Investors Against Genocide had shareholder proposals pending that applied to the College Retirement Equity Fund (CREF) accounts and would have been voted on at the shareholder meeting in July. Today's action by TIAA-CREF sets policy for all of TIAA-CREF's accounts and funds, whether they are actively or passively managed. On March 10, Vanguard announced that it had implemented a new, corporate-wide policy that it said was "substantially identical" to Investors Against Genocide's shareholder proposal regarding investments in companies connected with genocide and crimes against humanity. According to Vanguard's SEC filing of preliminary proxy materials for its shareholder meeting on July 2, 2009, the Vanguard funds' "trustees directed Vanguard to implement a formal procedure for regular reporting to the trustees on portfolio companies whose direct involvement in crimes against humanity or patterns of egregious abuses of human rights would warrant engagement or potential divestment." One of the first concrete demonstrations of Vanguard's new policy may be in the filing expected on March 31 showing the holdings of Vanguard's Emerging Markets Stock Index Fund. "If Vanguard's Emerging Markets Stock Index Fund shows a significant reduction in its holdings of PetroChina, then we will have a clear signal that Vanguard's Trustees are serious about not connecting their customers with the genocide in Darfur," said Cohen.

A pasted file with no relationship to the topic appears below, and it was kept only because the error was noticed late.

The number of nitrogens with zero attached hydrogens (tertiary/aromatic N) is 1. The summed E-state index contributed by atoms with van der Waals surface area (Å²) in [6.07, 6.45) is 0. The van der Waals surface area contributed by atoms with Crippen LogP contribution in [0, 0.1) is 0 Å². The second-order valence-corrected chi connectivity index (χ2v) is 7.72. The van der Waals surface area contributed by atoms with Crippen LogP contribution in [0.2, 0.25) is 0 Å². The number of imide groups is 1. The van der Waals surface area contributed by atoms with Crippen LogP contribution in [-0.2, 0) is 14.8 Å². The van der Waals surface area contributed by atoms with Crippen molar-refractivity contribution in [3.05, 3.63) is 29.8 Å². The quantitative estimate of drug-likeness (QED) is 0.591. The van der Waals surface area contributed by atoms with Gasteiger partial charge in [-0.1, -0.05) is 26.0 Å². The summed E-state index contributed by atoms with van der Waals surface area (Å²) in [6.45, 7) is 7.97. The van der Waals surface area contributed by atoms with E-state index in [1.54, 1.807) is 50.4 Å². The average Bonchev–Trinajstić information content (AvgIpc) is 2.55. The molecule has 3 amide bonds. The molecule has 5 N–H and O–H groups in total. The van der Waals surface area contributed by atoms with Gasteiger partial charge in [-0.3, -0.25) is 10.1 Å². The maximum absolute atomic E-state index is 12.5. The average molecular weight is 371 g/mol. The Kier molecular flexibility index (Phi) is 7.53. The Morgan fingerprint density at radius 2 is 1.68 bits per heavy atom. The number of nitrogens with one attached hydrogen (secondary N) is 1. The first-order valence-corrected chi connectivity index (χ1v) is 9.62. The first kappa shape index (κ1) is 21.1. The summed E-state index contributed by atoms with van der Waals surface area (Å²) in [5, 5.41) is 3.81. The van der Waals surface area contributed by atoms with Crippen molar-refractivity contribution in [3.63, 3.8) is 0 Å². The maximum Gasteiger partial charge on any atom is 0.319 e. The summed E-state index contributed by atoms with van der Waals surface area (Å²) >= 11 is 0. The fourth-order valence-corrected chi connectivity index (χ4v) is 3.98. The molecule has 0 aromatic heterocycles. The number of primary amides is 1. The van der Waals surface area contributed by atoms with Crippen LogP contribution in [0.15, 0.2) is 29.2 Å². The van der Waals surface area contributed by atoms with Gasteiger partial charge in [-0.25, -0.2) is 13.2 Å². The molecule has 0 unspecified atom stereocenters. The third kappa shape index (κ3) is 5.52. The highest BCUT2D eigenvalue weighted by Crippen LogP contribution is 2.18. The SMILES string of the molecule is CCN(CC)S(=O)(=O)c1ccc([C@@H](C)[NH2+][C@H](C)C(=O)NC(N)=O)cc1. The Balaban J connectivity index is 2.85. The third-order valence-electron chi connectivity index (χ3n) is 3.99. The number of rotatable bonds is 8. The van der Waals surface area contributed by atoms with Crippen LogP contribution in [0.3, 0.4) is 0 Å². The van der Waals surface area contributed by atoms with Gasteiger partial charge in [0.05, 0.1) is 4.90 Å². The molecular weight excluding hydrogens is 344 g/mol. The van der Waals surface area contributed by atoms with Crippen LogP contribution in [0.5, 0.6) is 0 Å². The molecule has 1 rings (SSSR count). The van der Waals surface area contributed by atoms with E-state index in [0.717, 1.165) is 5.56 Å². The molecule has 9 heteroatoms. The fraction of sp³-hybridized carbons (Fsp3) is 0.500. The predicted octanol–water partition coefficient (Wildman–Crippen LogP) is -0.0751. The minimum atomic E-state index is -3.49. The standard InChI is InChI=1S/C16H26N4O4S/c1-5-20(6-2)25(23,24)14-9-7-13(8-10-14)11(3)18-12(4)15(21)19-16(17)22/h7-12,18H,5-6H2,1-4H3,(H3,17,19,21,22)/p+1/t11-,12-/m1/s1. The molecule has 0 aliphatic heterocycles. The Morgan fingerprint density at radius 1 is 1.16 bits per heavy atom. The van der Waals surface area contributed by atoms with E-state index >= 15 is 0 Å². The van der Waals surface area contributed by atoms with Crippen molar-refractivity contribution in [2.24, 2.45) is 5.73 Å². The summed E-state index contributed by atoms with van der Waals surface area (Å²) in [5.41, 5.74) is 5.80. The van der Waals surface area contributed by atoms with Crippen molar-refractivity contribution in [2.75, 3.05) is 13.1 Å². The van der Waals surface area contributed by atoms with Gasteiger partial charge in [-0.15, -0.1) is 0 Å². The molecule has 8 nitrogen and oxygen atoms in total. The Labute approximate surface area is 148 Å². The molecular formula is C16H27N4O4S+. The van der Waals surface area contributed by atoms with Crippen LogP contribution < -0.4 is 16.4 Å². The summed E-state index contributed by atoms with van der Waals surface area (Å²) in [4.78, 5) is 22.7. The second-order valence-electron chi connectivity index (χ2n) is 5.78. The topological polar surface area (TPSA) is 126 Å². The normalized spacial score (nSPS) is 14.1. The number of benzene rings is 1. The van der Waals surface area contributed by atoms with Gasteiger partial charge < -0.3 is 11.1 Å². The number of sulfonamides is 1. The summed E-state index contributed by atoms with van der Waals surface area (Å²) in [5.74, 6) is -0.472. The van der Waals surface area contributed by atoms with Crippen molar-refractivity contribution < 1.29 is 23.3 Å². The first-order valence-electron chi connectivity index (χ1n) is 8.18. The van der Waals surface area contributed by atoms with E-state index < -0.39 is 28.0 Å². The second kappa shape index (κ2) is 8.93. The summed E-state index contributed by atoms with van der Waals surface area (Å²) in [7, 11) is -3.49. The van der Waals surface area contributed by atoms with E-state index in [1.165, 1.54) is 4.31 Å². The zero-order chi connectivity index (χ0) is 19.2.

The shareholder proposals submitted for 30 Vanguard funds and 6 CREF accounts are part of a broad campaign of shareholder action coordinated by Investors Against Genocide. The shareholder proposal asks the fund's Board to "institute procedures to prevent holding investments in companies that, in the judgment of the Board, substantially contribute to genocide or crimes against humanity, the most egregious violations of human rights."
The proposal raises the issue of the fundamental management responsibilities of financial institutions and whether shareholders should be able to expect mainstream funds to be genocide-free. The public's interest in this expectation was highlighted by a 2007 study by KRC Research, in which 71% of respondents said companies should take into account extreme cases of human rights abuses, such as genocide, when investing overseas, rather than base their investment decisions on economic criteria only.
According to Cohen, the recent policy developments at TIAA-CREF and Vanguard are an extremely positive indication that the financial services industry is beginning to shift toward genocide-free investing. "Moving forward, market forces will encourage other very large mainstream financial services companies to follow suit," said Cohen. "By doing the right thing, TIAA-CREF and Vanguard will benefit by an influx of new customers who do not want their personal savings tied to the genocide in Darfur or to future genocides," said Cohen.